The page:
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About this Piece

French composer Gabriel Fauré (1845-1924) was well-acquainted with the human voice from his years as choirmaster at the Madeleine church in Paris, where his fellow composer Camille Saint-Saëns held the post of organist. Fauré bridges two worlds of French music – that of the mid-19th century and that of the early 20th century. Some of his greatest works (the Requiem, his opera Pénélope, and the present song cycle) could be compared to the paintings of Renoir or Monet for their fastidiousness, taste, and refinement. Such impressionist works of art occupy a similar interstitial space between the overt Romanticism of painters like Delacroix and the modernism of a Picasso or a Braque.

Fauré composed La bonne chanson between 1892 and 1894. The cycle uses nine poems by Paul Verlaine that the poet dedicated to his future wife Mathilde. (The name came from medieval France; thus the reference to “her Carolingian name” at the end of the first song.) At the time he composed the cycle, Fauré was himself embroiled in a love affair with Emma Bardac, who would later marry Claude Debussy, and dedicated the cycle to her. The work was originally composed for tenor and piano; tonight’s performance offers a rare opportunity to hear the cycle in Fauré’s later reworking for tenor, piano, and string quintet.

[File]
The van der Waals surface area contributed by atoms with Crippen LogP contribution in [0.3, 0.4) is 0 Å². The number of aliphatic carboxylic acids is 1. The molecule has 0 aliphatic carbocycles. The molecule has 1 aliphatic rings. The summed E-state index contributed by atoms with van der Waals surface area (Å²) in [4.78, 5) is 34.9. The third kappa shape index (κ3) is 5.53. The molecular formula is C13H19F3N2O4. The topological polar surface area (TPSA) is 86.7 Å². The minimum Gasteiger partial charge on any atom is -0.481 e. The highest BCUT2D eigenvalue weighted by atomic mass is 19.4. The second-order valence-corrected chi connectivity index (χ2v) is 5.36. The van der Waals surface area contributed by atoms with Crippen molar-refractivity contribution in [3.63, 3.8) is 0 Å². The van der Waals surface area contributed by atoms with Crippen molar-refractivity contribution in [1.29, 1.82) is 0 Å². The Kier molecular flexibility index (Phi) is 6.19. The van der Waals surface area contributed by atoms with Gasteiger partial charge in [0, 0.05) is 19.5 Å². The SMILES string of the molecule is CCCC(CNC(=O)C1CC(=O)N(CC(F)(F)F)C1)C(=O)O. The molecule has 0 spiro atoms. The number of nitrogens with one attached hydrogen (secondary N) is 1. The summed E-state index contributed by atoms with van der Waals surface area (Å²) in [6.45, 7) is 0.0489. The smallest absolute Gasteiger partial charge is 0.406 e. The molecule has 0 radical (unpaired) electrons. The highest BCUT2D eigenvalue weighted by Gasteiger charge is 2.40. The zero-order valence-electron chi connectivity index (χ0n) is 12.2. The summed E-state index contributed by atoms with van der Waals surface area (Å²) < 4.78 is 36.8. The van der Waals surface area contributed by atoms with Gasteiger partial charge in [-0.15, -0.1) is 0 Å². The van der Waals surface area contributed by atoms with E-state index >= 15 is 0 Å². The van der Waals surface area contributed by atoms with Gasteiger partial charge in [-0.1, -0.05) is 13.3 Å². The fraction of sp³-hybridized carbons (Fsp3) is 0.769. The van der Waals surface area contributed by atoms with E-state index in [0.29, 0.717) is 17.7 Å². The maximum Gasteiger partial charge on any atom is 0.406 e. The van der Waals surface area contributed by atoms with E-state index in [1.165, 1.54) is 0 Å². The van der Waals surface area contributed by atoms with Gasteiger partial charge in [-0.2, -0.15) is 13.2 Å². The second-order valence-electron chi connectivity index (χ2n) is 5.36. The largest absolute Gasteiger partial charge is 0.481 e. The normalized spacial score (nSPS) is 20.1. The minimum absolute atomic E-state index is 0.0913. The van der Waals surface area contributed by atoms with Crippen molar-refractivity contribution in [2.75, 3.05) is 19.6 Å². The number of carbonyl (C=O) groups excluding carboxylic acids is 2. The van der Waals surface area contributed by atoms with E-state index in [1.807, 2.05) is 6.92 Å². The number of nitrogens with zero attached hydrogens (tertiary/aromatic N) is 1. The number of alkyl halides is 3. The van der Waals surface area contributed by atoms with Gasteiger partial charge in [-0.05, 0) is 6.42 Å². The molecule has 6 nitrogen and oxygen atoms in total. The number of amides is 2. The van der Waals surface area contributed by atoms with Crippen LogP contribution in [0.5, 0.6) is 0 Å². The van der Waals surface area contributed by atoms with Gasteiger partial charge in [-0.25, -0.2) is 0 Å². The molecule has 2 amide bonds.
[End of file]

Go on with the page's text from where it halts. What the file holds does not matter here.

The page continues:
The composer’s refined style is shown to great advantage in several of the songs. The accompaniments are generally subdued; for example, in the second song, Fauré creates a harp-like effect with an undulating figure, and in the sixth song, the accompaniment is delicate and glittering, underlining the impressionistic quality of the text with its references to the “pale star of the morning” and the dawn “drowning in its azure hue.”